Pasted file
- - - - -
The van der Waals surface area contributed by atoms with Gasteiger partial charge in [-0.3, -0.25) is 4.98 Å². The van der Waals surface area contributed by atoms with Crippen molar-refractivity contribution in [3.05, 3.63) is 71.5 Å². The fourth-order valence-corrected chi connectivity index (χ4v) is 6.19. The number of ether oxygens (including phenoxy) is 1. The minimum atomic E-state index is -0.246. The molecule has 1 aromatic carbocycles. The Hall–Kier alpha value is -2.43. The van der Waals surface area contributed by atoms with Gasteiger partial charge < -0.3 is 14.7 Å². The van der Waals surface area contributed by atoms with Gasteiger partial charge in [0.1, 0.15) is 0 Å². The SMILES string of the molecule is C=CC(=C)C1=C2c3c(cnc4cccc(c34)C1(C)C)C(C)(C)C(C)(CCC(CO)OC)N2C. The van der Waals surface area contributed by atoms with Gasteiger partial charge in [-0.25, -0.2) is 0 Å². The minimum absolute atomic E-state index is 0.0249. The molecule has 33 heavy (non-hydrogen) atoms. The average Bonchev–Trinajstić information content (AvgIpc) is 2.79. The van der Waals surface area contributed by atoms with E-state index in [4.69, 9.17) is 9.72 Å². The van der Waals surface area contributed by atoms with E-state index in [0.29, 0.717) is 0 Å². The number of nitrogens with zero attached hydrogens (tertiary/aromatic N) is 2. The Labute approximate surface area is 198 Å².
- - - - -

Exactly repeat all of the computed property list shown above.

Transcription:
The van der Waals surface area contributed by atoms with Gasteiger partial charge in [-0.3, -0.25) is 4.98 Å². The van der Waals surface area contributed by atoms with Crippen molar-refractivity contribution in [3.05, 3.63) is 71.5 Å². The fourth-order valence-corrected chi connectivity index (χ4v) is 6.19. The number of ether oxygens (including phenoxy) is 1. The minimum atomic E-state index is -0.246. The molecule has 1 aromatic carbocycles. The Hall–Kier alpha value is -2.43. The van der Waals surface area contributed by atoms with Gasteiger partial charge < -0.3 is 14.7 Å². The van der Waals surface area contributed by atoms with Gasteiger partial charge in [0.1, 0.15) is 0 Å². The SMILES string of the molecule is C=CC(=C)C1=C2c3c(cnc4cccc(c34)C1(C)C)C(C)(C)C(C)(CCC(CO)OC)N2C. The van der Waals surface area contributed by atoms with Gasteiger partial charge in [-0.25, -0.2) is 0 Å². The minimum absolute atomic E-state index is 0.0249. The molecule has 33 heavy (non-hydrogen) atoms. The average Bonchev–Trinajstić information content (AvgIpc) is 2.79. The van der Waals surface area contributed by atoms with E-state index in [4.69, 9.17) is 9.72 Å². The van der Waals surface area contributed by atoms with E-state index in [0.29, 0.717) is 0 Å². The number of nitrogens with zero attached hydrogens (tertiary/aromatic N) is 2. The Labute approximate surface area is 198 Å².